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Philip Larkin's "Church Going" takes us along on a cynic's journey to religious appreciation.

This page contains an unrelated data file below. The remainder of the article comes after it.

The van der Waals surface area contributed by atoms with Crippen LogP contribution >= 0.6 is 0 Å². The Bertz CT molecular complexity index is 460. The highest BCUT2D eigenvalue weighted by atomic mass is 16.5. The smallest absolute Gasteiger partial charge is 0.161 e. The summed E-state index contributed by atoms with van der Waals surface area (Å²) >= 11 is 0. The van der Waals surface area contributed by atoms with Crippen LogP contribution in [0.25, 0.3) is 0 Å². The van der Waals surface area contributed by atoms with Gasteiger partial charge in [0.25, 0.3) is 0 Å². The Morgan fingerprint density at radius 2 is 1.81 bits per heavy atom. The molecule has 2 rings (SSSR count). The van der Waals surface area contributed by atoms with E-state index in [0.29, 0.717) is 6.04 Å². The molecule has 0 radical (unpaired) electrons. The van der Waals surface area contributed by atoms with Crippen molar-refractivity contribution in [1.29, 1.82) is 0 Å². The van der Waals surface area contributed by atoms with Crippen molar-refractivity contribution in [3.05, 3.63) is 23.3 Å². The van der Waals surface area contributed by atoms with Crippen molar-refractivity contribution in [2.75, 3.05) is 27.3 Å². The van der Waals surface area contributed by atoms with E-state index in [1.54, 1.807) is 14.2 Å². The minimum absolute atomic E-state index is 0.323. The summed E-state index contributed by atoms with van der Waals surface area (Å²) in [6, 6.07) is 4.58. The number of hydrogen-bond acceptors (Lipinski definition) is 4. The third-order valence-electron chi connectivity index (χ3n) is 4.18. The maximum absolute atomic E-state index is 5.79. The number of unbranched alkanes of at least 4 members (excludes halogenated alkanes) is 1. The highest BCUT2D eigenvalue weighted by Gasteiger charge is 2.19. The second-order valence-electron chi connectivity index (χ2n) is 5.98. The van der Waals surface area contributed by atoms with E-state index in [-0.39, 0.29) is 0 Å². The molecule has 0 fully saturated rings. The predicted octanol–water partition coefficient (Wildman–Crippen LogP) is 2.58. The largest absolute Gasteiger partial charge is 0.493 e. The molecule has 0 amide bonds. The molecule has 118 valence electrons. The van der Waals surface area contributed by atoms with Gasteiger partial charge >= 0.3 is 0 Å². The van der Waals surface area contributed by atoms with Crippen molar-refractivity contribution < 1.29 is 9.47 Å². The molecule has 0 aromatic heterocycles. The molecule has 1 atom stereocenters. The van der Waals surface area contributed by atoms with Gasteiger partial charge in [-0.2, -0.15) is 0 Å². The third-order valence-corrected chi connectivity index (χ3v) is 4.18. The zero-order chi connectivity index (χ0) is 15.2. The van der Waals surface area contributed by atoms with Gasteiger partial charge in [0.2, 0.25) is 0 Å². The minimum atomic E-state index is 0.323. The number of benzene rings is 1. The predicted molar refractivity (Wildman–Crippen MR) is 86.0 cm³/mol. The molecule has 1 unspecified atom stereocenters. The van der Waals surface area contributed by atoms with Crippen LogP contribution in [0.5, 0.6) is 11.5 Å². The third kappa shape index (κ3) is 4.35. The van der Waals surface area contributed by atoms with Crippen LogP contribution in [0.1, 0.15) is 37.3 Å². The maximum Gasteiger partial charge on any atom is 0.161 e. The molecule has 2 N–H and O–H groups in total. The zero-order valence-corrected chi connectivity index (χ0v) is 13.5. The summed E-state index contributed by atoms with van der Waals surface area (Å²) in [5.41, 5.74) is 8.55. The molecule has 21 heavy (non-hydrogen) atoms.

We travel from the ugliness of disbelief to finally end up in a congenial peace. The "... tense, musty, unignorable silence" inside of theCatholic church is the sound of the reader's trepidation echoing. Larkin repeatedly subjects religious iconography to abuse calling it "some brass and stuff." The church has a "holy end," presuming that God has all He can do to rule his own roost completely. None of these things matter to Larkin the critic or the persona narrating the poem. To the author it is just "another church," its particular superstitions and beliefs conflated with and lost among those of the others. "Brewed God," no doubt pokes fun at the Eucharist. The poem is seven stanzas long with nine lines in each.The first and third, fifth and eighth, and seventh and ninth lines rhyme. The first two stanzas set up the conflict, the second pair creates a universe without churches, "Parchment, plate, and pyx (vessel in which the Eucharist is carried) locked in cases," and the remaining stanzas carry the force of the persona's final, stirring resolution. Larkin was always smug about the value of institutional religion throughout his body of work. As in "An Arundel Tomb," the particular details of personal, religious experience loom much larger than religious doctrine. He "mounts the lectern" to read verse, at least insinuating an ultimate and ugly act of dominion over religious ritual. The verses are "hectoring," and "large-scale." They bother the narrator and threaten to cover over the truth of his personal quest for spiritual wholeness. The narrator begins his exit by the end of the second stanza. He signs the book, leaves an offering, and almost misses the point until a transformation happens. The persona was not ready. Upon entering he was careful to make sure there was "nothing going on." He finds the outward signs of pure, uncritical belief very troubling. As if a "simple" or the touch of a holy stone could cure cancer. Still, by the end we know the truth. Ultimately the value of a church is independent of superstition or the value of the supernatural worshiped inside. "Power of some sort or other will go on/ In games, in riddles, seemingly at random," even if there is no more church. Larkin offers a personal concession to the power of the place, "For whom was built This special shell? For, though I've no idea what this accoutred frowsty barn is worth, It pleases me to stand in silence here." Even to an irrepressible existentialist who cared little for religion an essential truth comes calling. The richness of religion is tied up in human longing.